Blog dedicated primarily to randomly selected news items; comments reflecting personal perceptions

Tuesday, February 04, 2014

The Tragedy of Vulnerability

"At least thirteen times throughout her life, Winnipeg Child and Family Services received notice of concerns for Phoenix's safety and well-being from various sources, the last one coming three months before her death.
"Throughout, files were opened and closed, often without a social worker ever laying eyes on Phoenix.
"Unfortunately, the system failed to act on what it knew, with tragic results. Phoenix was defenceless against her mother's cruelty and neglect, and the sadistic violence of McKay, whose identity was never researched by the agency, but about whom it had ample disturbing information. By not accessing and acting on the information it had, and by not following the road maps offered by clear-thinking workers, the child-welfare system failed to protect Phoenix and support her family."
Commissioner Ted Hughes, enquiry judge, Winnipeg
Phoenix Sinclair is shown in a family photo released by the Commission of Inquiry looking into her 2005 death.
THE CANADIAN PRESS/HO     Phoenix Sinclair is shown in a family photo released by the Commission of Inquiry looking into her 2005 death.
"There is a genocide that's continuing to happen. The precedent for apprehension of children against the will of families started in the residential school era. It's still happening today.
"We have to work on creating a healing mechanism for families and that is not enough of a focus right now."
Grand Chief Derek Nepinak, Assembly of Manitoba Chiefs
Grand Chief Nepinak has predictably fallen back on the standard accusation to explain just why it is that so many aboriginal communities harbour parents who haven't much interest in the welfare of their children, and who neglect and abuse them. The Assembly of First Nations is dead set against having any aboriginal child taken away from its family, no matter how neglected or abused that child might be, and taken outside First Nations communities, for to deprive reservations of their children is to deprive First Nations of their birthright.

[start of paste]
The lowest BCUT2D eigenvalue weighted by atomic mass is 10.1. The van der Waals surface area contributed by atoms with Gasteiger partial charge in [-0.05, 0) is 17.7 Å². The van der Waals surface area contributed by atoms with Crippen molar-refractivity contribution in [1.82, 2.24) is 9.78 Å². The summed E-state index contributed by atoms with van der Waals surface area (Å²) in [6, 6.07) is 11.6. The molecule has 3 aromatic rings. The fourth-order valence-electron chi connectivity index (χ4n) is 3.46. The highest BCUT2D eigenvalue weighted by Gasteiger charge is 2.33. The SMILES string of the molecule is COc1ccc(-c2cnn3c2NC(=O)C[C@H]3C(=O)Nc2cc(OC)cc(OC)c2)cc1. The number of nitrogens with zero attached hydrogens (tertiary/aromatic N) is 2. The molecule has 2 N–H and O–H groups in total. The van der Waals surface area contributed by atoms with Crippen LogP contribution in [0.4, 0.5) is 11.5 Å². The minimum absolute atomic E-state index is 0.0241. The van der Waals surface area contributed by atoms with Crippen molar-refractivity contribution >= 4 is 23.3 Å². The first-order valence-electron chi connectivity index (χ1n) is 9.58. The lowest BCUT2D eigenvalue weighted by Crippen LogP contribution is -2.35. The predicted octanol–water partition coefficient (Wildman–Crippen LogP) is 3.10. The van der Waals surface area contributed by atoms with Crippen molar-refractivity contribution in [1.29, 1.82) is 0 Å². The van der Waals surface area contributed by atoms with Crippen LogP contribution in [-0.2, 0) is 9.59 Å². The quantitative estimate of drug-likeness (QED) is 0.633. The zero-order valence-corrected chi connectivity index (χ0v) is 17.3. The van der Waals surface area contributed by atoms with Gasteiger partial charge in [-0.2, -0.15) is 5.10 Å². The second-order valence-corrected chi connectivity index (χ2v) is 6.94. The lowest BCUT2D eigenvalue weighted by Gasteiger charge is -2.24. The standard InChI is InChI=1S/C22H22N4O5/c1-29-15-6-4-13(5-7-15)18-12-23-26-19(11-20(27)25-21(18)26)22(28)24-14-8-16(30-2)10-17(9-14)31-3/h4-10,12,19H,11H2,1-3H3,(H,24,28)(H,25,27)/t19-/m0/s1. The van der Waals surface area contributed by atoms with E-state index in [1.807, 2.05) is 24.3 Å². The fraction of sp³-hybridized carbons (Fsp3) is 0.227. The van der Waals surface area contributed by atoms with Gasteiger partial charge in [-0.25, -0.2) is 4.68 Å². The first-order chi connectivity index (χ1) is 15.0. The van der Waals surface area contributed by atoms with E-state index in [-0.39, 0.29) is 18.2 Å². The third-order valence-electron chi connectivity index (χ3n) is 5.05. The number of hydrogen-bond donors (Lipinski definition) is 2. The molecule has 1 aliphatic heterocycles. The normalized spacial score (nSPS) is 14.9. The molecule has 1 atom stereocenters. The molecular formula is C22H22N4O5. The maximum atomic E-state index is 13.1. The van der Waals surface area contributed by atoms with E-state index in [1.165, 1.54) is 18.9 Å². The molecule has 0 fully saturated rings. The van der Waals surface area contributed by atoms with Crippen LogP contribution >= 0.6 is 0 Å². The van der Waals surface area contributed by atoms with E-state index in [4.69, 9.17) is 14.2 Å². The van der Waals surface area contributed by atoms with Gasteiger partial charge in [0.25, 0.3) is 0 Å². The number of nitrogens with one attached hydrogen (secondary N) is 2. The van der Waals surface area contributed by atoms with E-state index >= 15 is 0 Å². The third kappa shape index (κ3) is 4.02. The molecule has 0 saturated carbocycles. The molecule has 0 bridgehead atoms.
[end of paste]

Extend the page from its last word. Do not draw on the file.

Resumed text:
The fault lies with the residential school system imposed on First Nations communities throughout Canada, creating dysfunctional adults forgetful of their heritage and deprived of pride, leading them to abuse of drugs and alcohol, familial violence, poverty, crime and abusive parenthood. The white man, in his abysmal ignorance brought this situation into reality by White society's intention to de-nativize aboriginal Canadians, to haul them into the societal mainstream drumming their aboriginal inheritance, their language, traditions and history out of their consciousness, leaving them distraught and rootless.

This is the story line heard relentlessly in pursuit of imbuing the greater community with a collective sense of guilt and responsibility for the larger issue of dysfunction within aboriginal communities. It is supportive of explaining readily aboriginal crime, violence, and complete disregard for the rule of law, with the claims that as separate and distinct nations, First Nations obey their own laws. In so doing rejecting those meant to protect all Canadians. When aboriginal children are taken into protective custody outside the First Nations communities, it is a reflection of misguided White paternalism and as such, abhorrent.